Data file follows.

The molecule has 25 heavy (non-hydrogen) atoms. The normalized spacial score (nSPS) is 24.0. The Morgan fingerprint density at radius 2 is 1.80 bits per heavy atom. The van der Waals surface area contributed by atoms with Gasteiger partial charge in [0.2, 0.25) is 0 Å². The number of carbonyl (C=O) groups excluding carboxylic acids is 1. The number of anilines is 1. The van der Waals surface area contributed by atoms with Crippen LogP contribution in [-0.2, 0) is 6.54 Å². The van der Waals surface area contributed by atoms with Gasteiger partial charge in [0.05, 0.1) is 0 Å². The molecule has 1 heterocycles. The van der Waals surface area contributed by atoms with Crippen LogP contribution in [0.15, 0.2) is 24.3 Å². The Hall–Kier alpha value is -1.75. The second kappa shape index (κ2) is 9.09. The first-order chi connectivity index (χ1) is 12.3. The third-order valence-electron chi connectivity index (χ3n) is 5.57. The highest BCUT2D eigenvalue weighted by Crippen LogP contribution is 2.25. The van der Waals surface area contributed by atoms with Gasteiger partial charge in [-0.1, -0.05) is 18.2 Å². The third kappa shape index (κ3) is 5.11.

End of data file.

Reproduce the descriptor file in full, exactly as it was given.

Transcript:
The molecule has 25 heavy (non-hydrogen) atoms. The normalized spacial score (nSPS) is 24.0. The Morgan fingerprint density at radius 2 is 1.80 bits per heavy atom. The van der Waals surface area contributed by atoms with Gasteiger partial charge in [0.2, 0.25) is 0 Å². The number of carbonyl (C=O) groups excluding carboxylic acids is 1. The number of anilines is 1. The van der Waals surface area contributed by atoms with Crippen LogP contribution in [-0.2, 0) is 6.54 Å². The van der Waals surface area contributed by atoms with Gasteiger partial charge in [0.05, 0.1) is 0 Å². The molecule has 1 heterocycles. The van der Waals surface area contributed by atoms with Crippen LogP contribution in [0.15, 0.2) is 24.3 Å². The Hall–Kier alpha value is -1.75. The second kappa shape index (κ2) is 9.09. The first-order chi connectivity index (χ1) is 12.3. The third-order valence-electron chi connectivity index (χ3n) is 5.57. The highest BCUT2D eigenvalue weighted by Crippen LogP contribution is 2.25. The van der Waals surface area contributed by atoms with Gasteiger partial charge in [-0.1, -0.05) is 18.2 Å². The third kappa shape index (κ3) is 5.11.